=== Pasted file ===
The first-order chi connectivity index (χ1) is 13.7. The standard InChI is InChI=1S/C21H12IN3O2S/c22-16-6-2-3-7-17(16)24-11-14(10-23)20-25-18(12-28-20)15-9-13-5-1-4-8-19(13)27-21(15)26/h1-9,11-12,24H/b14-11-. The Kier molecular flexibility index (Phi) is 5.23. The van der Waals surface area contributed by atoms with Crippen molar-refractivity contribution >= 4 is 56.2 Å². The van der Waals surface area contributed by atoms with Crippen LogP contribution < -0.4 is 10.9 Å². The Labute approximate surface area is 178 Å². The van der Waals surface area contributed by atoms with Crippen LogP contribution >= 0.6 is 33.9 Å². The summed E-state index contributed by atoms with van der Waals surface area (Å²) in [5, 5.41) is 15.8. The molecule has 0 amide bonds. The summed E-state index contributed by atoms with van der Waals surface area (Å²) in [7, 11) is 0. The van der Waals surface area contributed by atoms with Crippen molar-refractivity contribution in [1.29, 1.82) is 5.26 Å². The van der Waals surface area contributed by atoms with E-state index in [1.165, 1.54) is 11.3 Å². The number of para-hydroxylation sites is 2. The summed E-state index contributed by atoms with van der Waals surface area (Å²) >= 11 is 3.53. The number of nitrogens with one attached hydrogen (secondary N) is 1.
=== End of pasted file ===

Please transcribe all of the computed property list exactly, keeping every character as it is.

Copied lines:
The first-order chi connectivity index (χ1) is 13.7. The standard InChI is InChI=1S/C21H12IN3O2S/c22-16-6-2-3-7-17(16)24-11-14(10-23)20-25-18(12-28-20)15-9-13-5-1-4-8-19(13)27-21(15)26/h1-9,11-12,24H/b14-11-. The Kier molecular flexibility index (Phi) is 5.23. The van der Waals surface area contributed by atoms with Crippen molar-refractivity contribution >= 4 is 56.2 Å². The van der Waals surface area contributed by atoms with Crippen LogP contribution < -0.4 is 10.9 Å². The Labute approximate surface area is 178 Å². The van der Waals surface area contributed by atoms with Crippen LogP contribution >= 0.6 is 33.9 Å². The summed E-state index contributed by atoms with van der Waals surface area (Å²) in [5, 5.41) is 15.8. The molecule has 0 amide bonds. The summed E-state index contributed by atoms with van der Waals surface area (Å²) in [7, 11) is 0. The van der Waals surface area contributed by atoms with Crippen molar-refractivity contribution in [1.29, 1.82) is 5.26 Å². The van der Waals surface area contributed by atoms with E-state index in [1.165, 1.54) is 11.3 Å². The number of para-hydroxylation sites is 2. The summed E-state index contributed by atoms with van der Waals surface area (Å²) >= 11 is 3.53. The number of nitrogens with one attached hydrogen (secondary N) is 1.